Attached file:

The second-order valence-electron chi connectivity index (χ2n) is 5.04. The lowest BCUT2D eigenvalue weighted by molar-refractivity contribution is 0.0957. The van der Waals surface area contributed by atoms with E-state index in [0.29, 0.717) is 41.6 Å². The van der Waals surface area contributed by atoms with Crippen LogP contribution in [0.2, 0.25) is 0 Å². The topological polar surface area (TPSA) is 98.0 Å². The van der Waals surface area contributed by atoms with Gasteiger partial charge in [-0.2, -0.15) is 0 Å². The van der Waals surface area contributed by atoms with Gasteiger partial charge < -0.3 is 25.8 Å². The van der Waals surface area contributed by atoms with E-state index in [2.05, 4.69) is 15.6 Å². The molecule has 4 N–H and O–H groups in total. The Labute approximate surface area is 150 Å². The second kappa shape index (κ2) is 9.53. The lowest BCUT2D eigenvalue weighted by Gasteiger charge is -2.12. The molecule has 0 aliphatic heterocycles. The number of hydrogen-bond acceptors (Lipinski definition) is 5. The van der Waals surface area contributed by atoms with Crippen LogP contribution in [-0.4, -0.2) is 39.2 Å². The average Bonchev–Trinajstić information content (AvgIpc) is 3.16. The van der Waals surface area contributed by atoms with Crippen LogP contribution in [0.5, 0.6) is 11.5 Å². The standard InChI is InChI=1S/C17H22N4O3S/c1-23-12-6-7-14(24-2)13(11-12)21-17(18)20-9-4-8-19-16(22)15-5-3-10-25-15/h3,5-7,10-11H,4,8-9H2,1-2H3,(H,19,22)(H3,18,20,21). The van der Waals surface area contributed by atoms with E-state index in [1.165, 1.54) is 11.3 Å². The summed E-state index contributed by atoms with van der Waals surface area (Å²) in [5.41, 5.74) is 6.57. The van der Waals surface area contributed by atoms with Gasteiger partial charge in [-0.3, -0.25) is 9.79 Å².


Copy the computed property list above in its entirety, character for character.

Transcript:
The second-order valence-electron chi connectivity index (χ2n) is 5.04. The lowest BCUT2D eigenvalue weighted by molar-refractivity contribution is 0.0957. The van der Waals surface area contributed by atoms with E-state index in [0.29, 0.717) is 41.6 Å². The van der Waals surface area contributed by atoms with Crippen LogP contribution in [0.2, 0.25) is 0 Å². The topological polar surface area (TPSA) is 98.0 Å². The van der Waals surface area contributed by atoms with Gasteiger partial charge in [-0.2, -0.15) is 0 Å². The van der Waals surface area contributed by atoms with Gasteiger partial charge < -0.3 is 25.8 Å². The van der Waals surface area contributed by atoms with E-state index in [2.05, 4.69) is 15.6 Å². The molecule has 4 N–H and O–H groups in total. The Labute approximate surface area is 150 Å². The second kappa shape index (κ2) is 9.53. The lowest BCUT2D eigenvalue weighted by Gasteiger charge is -2.12. The molecule has 0 aliphatic heterocycles. The number of hydrogen-bond acceptors (Lipinski definition) is 5. The van der Waals surface area contributed by atoms with Crippen LogP contribution in [-0.4, -0.2) is 39.2 Å². The average Bonchev–Trinajstić information content (AvgIpc) is 3.16. The van der Waals surface area contributed by atoms with Crippen LogP contribution in [0.5, 0.6) is 11.5 Å². The standard InChI is InChI=1S/C17H22N4O3S/c1-23-12-6-7-14(24-2)13(11-12)21-17(18)20-9-4-8-19-16(22)15-5-3-10-25-15/h3,5-7,10-11H,4,8-9H2,1-2H3,(H,19,22)(H3,18,20,21). The van der Waals surface area contributed by atoms with E-state index in [1.165, 1.54) is 11.3 Å². The summed E-state index contributed by atoms with van der Waals surface area (Å²) in [5.41, 5.74) is 6.57. The van der Waals surface area contributed by atoms with Gasteiger partial charge in [-0.3, -0.25) is 9.79 Å².